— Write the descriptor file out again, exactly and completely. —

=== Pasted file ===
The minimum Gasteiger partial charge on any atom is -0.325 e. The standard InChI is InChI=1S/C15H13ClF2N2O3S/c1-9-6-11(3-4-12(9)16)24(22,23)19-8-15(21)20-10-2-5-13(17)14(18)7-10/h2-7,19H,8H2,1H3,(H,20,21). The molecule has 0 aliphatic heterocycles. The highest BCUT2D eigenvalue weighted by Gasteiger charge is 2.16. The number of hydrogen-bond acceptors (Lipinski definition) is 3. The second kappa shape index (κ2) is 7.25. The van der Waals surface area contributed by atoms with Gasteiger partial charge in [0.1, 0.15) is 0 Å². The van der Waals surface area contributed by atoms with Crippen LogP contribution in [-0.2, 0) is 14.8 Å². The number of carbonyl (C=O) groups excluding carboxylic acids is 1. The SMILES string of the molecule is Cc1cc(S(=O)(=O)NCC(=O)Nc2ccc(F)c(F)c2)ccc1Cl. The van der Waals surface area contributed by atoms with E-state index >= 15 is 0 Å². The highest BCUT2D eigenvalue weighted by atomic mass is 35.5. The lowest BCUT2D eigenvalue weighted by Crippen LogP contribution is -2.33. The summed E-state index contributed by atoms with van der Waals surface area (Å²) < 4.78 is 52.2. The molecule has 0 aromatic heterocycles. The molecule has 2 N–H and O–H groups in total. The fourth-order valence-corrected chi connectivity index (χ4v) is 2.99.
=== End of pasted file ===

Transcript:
The minimum Gasteiger partial charge on any atom is -0.325 e. The standard InChI is InChI=1S/C15H13ClF2N2O3S/c1-9-6-11(3-4-12(9)16)24(22,23)19-8-15(21)20-10-2-5-13(17)14(18)7-10/h2-7,19H,8H2,1H3,(H,20,21). The molecule has 0 aliphatic heterocycles. The highest BCUT2D eigenvalue weighted by Gasteiger charge is 2.16. The number of hydrogen-bond acceptors (Lipinski definition) is 3. The second kappa shape index (κ2) is 7.25. The van der Waals surface area contributed by atoms with Gasteiger partial charge in [0.1, 0.15) is 0 Å². The van der Waals surface area contributed by atoms with Crippen LogP contribution in [-0.2, 0) is 14.8 Å². The number of carbonyl (C=O) groups excluding carboxylic acids is 1. The SMILES string of the molecule is Cc1cc(S(=O)(=O)NCC(=O)Nc2ccc(F)c(F)c2)ccc1Cl. The van der Waals surface area contributed by atoms with E-state index >= 15 is 0 Å². The highest BCUT2D eigenvalue weighted by atomic mass is 35.5. The lowest BCUT2D eigenvalue weighted by Crippen LogP contribution is -2.33. The summed E-state index contributed by atoms with van der Waals surface area (Å²) < 4.78 is 52.2. The molecule has 0 aromatic heterocycles. The molecule has 2 N–H and O–H groups in total. The fourth-order valence-corrected chi connectivity index (χ4v) is 2.99.